Last week I was assigned the task of reviewing the website Kidsblog.org. I had never heard of this website before but the name alone gave me some insight as to what the format of the website would be like. I was assigned the task of signing up to the website (which is free for the basic package), set up a class and assign my fellow classmates in my group an activity to complete. However, as I went to sign up to the website, I encountered some difficulties. Having never used the website before I was informed that my email address was already registered and I could therefore not set up a class. After much confusion, trial and error, and investigation, I realised that my group member Alan had set up a class and had registered me as one of his pupils. I was unaware of this in the beginning as I did not receive an email from the website informing me that I had been registered into this class. Had I not rang Alan to investigate this problem I would a) never have known that I was in his class and b) probably never have returned to the website again. There was no option to suggest that perhaps my email address was registered because I was placed into somebody’s classroom. I found the registering process alone to be quite frustrating and not as straightforward as I had hoped.
Having successfully logged onto the website, I began to embark on my journey through Mr Pender’s classroom. At first I was quite confused as I did not instantly receive or find the activity he assigned the group. It took several minutes to make my way around the different options and to finally reach his page. The website does not offer any clear instructions as to how to use it which I thought was a let down as this site is designed to create a virtual learning and classroom space between teacher and student(s). Based on my own personal experience as a teacher I am certain that the majority of my pupils would not have been able to successfully access their tasks without much help.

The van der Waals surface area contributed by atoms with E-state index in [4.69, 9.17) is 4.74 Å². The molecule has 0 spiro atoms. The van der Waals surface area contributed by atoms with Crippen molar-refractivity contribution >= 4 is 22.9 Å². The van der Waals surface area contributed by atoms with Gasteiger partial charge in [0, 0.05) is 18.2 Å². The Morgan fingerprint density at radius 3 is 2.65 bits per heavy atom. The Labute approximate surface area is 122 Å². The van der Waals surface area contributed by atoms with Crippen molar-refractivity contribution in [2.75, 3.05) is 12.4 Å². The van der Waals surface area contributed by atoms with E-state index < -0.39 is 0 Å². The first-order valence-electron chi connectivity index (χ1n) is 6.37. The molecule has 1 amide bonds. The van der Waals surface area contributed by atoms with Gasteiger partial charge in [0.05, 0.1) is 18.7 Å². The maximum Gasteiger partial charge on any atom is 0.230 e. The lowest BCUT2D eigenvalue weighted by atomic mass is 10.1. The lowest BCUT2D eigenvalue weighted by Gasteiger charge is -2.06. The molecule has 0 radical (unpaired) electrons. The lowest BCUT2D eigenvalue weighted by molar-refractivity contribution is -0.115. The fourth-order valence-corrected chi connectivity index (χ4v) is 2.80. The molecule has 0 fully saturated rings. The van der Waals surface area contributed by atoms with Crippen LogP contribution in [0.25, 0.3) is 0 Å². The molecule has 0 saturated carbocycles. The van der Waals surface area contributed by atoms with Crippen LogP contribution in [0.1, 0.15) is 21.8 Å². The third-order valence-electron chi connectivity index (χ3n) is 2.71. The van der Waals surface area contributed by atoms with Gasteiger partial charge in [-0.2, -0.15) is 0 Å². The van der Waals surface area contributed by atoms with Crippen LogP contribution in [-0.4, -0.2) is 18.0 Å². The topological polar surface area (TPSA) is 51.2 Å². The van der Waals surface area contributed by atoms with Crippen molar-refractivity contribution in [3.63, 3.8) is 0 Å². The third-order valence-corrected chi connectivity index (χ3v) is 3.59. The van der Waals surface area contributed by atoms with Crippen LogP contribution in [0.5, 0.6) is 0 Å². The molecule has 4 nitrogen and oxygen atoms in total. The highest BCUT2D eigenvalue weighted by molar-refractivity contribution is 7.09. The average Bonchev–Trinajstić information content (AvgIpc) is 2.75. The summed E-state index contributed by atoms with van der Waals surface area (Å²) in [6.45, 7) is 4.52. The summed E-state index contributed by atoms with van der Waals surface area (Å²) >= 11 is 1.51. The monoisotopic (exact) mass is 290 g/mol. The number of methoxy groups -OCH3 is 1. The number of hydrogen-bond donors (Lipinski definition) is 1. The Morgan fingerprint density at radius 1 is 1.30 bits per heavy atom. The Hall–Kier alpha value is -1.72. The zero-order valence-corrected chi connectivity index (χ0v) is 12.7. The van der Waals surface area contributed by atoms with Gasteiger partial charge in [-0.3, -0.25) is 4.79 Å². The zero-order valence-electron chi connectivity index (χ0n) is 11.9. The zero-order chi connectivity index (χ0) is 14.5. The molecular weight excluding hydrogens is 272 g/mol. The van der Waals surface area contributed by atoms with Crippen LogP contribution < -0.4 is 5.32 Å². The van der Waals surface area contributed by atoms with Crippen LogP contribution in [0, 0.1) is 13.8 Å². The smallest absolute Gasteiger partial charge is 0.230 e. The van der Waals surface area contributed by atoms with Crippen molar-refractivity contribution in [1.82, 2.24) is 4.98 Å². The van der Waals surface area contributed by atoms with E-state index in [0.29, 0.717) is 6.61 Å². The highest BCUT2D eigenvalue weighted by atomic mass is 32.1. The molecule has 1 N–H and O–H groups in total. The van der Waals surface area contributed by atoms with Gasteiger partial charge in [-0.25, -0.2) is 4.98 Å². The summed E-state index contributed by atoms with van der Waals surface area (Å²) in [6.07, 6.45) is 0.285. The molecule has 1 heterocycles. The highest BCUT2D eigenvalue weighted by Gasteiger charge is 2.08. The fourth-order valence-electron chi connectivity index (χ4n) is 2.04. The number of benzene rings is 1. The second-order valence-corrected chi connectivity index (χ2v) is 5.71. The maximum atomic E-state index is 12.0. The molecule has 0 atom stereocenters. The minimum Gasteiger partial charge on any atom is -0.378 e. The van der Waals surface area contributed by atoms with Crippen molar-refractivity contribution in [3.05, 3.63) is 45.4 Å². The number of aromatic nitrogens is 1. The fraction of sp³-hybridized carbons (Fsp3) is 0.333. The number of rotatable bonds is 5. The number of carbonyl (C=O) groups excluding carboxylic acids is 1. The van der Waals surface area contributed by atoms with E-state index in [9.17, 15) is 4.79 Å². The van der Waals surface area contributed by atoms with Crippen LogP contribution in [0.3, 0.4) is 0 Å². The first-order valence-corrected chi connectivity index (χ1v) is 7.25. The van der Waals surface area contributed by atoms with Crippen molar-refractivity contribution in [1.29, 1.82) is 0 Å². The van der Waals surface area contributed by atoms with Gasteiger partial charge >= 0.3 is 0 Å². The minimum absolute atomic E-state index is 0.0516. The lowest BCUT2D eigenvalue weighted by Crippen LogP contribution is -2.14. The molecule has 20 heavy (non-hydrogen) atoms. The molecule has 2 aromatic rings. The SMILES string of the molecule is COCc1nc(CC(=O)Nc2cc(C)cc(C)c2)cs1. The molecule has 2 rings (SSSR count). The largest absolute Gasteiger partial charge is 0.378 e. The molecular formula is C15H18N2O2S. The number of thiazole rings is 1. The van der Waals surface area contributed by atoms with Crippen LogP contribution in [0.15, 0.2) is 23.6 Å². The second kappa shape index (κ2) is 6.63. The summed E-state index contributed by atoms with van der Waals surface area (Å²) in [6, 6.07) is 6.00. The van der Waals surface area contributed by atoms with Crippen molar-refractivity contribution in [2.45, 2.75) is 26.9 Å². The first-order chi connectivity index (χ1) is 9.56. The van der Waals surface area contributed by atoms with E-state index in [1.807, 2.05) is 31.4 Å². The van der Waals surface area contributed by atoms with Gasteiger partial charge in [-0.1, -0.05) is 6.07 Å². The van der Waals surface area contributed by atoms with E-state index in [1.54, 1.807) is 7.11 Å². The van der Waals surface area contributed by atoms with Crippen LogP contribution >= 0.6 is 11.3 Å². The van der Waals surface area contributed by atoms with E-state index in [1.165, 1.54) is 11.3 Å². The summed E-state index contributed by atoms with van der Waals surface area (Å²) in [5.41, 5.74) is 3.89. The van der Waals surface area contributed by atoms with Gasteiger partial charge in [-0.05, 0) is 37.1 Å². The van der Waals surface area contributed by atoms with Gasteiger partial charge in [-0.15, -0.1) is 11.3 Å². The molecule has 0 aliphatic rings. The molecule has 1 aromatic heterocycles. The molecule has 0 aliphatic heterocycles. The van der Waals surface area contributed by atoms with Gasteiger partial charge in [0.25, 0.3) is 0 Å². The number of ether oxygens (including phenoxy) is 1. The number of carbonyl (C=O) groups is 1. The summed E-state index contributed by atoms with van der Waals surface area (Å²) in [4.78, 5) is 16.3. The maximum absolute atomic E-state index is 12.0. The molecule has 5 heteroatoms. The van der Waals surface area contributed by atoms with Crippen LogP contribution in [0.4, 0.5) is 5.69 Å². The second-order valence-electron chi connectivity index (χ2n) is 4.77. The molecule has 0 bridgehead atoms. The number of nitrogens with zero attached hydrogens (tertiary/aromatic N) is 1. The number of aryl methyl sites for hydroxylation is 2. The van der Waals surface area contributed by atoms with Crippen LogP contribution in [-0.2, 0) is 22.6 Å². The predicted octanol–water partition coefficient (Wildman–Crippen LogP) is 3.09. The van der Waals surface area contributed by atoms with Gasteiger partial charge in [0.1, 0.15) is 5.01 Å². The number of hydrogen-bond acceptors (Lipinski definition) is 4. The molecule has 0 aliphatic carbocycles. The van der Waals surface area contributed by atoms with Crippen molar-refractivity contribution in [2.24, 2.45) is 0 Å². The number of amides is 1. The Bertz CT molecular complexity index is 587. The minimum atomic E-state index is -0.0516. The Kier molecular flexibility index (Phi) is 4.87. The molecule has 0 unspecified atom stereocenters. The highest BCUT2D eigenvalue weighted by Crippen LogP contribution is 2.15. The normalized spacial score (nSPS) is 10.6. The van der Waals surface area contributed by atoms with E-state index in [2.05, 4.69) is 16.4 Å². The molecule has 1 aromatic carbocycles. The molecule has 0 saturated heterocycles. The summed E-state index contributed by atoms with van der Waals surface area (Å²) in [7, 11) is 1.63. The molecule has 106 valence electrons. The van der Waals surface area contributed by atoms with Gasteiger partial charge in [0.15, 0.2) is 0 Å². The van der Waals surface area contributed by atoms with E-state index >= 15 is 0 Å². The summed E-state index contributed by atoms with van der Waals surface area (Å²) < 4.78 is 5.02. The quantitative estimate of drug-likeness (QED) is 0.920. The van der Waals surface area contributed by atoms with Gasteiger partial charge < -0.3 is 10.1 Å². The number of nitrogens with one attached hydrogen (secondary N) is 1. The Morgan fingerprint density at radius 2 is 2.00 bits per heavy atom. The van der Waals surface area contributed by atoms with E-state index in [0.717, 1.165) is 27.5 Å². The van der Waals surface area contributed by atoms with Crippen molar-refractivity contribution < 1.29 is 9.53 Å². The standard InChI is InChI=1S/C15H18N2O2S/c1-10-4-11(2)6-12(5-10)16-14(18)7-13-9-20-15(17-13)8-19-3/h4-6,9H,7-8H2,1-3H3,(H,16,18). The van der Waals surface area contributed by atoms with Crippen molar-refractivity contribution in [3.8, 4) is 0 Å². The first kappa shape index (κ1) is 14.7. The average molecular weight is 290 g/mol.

The layout of the website is similar to that of WordPress which was beneficial as I have my own WordPress blog. However, for those who do not I would be concerned as to how they would know how to navigate themselves around the website. Each member of the class has their own blog page which everyone else in the classroom can access. This allows for the pupils to compare notes and to see each others work. However, when I clicked onto my fellow ‘pupils’ blogs, I noticed that they had not been used. This alerted me to the fact that the remaining members in my group also experienced difficulty using this website.
I did not like this website that much and although in theory the website sounds fantastic and sounds like it would be an excellent resource, I would be hesitant to introduce it to all of my pupils. I would perhaps aim it towards my better able pupils and towards my seniors. I think this website would cause much confusion for weaker students who do not work well without clear, precise and continuous instruction. Something that does not sit well with me is the fact that once someone is registered as a pupil, it seems as though they can not set up their own classroom. As a teacher myself I found this to be quite frustrating as I seem to be unable to set up my own classroom for my senior pupils. I am also unable to register myself as a teacher.
I found the commenting process so be also quite confusing as I was told that Mr Pender had commented on my blog post when in actual fact his comment came before my post ever existed.
Although I seem to be talking about a lot of negatives in relation to this website, there a number of positives also. Having investigated the website in great detail, I noticed that each member of the class can edit the name of their blog and change it to the name of a topic. For example, I changed the name of my blog from my own personal name to ‘English’. This I thought was excellent as each member of the class could entitle their blog page according to the topics being covered in class. For example, the teacher could assign ‘Mary’ the job of entitling her blog ‘Cults’ which would then allow the remaining pupils to comment under this blog and thus categorize the different topics and subject content being covered in class.